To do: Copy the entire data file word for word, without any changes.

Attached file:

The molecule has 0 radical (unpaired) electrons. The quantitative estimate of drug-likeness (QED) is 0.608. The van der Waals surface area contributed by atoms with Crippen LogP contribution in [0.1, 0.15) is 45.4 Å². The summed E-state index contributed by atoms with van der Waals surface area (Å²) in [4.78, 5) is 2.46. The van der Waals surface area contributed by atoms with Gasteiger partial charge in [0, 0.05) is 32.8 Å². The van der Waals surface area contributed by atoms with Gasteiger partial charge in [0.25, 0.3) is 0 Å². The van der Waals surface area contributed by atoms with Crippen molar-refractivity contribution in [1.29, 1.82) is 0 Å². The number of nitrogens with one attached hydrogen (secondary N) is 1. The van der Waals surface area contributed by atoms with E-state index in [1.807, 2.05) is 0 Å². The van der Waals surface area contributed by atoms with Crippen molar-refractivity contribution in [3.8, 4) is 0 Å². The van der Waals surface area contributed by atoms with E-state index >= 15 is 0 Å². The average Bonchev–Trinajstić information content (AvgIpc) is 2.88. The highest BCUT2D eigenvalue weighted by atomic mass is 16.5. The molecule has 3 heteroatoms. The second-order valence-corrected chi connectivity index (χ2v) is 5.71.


The molecule has 0 radical (unpaired) electrons. The quantitative estimate of drug-likeness (QED) is 0.608. The van der Waals surface area contributed by atoms with Crippen LogP contribution in [0.1, 0.15) is 45.4 Å². The summed E-state index contributed by atoms with van der Waals surface area (Å²) in [4.78, 5) is 2.46. The van der Waals surface area contributed by atoms with Gasteiger partial charge in [0, 0.05) is 32.8 Å². The van der Waals surface area contributed by atoms with Gasteiger partial charge in [0.25, 0.3) is 0 Å². The van der Waals surface area contributed by atoms with Crippen molar-refractivity contribution in [1.29, 1.82) is 0 Å². The number of nitrogens with one attached hydrogen (secondary N) is 1. The van der Waals surface area contributed by atoms with E-state index in [1.807, 2.05) is 0 Å². The van der Waals surface area contributed by atoms with Crippen molar-refractivity contribution in [3.8, 4) is 0 Å². The van der Waals surface area contributed by atoms with E-state index >= 15 is 0 Å². The average Bonchev–Trinajstić information content (AvgIpc) is 2.88. The highest BCUT2D eigenvalue weighted by atomic mass is 16.5. The molecule has 3 heteroatoms. The second-order valence-corrected chi connectivity index (χ2v) is 5.71.